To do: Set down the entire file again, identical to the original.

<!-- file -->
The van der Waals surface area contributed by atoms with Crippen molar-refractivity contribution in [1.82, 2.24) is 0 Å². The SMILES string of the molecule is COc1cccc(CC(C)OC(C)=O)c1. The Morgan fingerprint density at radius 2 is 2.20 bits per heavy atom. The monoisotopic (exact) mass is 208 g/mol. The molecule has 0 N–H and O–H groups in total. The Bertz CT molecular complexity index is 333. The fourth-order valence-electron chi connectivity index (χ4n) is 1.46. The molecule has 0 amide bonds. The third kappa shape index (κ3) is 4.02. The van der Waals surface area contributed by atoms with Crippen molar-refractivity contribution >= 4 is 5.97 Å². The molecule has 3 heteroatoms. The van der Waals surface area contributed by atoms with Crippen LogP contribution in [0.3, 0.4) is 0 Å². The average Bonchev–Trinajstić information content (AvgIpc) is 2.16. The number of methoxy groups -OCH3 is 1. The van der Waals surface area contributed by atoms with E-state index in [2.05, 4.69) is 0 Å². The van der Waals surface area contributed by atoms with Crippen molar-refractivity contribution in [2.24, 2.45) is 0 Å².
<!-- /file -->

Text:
The van der Waals surface area contributed by atoms with Crippen molar-refractivity contribution in [1.82, 2.24) is 0 Å². The SMILES string of the molecule is COc1cccc(CC(C)OC(C)=O)c1. The Morgan fingerprint density at radius 2 is 2.20 bits per heavy atom. The monoisotopic (exact) mass is 208 g/mol. The molecule has 0 N–H and O–H groups in total. The Bertz CT molecular complexity index is 333. The fourth-order valence-electron chi connectivity index (χ4n) is 1.46. The molecule has 0 amide bonds. The third kappa shape index (κ3) is 4.02. The van der Waals surface area contributed by atoms with Crippen molar-refractivity contribution >= 4 is 5.97 Å². The molecule has 3 heteroatoms. The van der Waals surface area contributed by atoms with Crippen LogP contribution in [0.3, 0.4) is 0 Å². The average Bonchev–Trinajstić information content (AvgIpc) is 2.16. The number of methoxy groups -OCH3 is 1. The van der Waals surface area contributed by atoms with E-state index in [2.05, 4.69) is 0 Å². The van der Waals surface area contributed by atoms with Crippen molar-refractivity contribution in [2.24, 2.45) is 0 Å².